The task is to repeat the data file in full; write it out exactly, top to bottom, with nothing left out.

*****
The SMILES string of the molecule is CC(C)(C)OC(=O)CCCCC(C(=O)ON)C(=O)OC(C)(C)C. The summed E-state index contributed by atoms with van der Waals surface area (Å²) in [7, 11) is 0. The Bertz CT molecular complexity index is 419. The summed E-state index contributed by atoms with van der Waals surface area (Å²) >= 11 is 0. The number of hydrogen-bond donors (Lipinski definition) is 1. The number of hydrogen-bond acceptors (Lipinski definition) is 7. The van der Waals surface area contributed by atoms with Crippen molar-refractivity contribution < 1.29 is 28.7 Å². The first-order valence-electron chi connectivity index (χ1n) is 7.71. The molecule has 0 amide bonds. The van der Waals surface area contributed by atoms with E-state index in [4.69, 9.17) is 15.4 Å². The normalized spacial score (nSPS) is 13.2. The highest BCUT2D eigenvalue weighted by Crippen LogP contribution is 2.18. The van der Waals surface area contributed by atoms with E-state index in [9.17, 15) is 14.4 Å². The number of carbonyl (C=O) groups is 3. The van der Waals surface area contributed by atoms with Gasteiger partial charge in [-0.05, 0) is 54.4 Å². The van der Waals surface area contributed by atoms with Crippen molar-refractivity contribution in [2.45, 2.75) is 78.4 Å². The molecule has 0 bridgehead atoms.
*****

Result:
The SMILES string of the molecule is CC(C)(C)OC(=O)CCCCC(C(=O)ON)C(=O)OC(C)(C)C. The summed E-state index contributed by atoms with van der Waals surface area (Å²) in [7, 11) is 0. The Bertz CT molecular complexity index is 419. The summed E-state index contributed by atoms with van der Waals surface area (Å²) >= 11 is 0. The number of hydrogen-bond donors (Lipinski definition) is 1. The number of hydrogen-bond acceptors (Lipinski definition) is 7. The van der Waals surface area contributed by atoms with Crippen molar-refractivity contribution < 1.29 is 28.7 Å². The first-order valence-electron chi connectivity index (χ1n) is 7.71. The molecule has 0 amide bonds. The van der Waals surface area contributed by atoms with E-state index in [4.69, 9.17) is 15.4 Å². The normalized spacial score (nSPS) is 13.2. The highest BCUT2D eigenvalue weighted by Crippen LogP contribution is 2.18. The van der Waals surface area contributed by atoms with E-state index in [9.17, 15) is 14.4 Å². The number of carbonyl (C=O) groups is 3. The van der Waals surface area contributed by atoms with Gasteiger partial charge in [-0.05, 0) is 54.4 Å². The van der Waals surface area contributed by atoms with Crippen molar-refractivity contribution in [2.45, 2.75) is 78.4 Å². The molecule has 0 bridgehead atoms.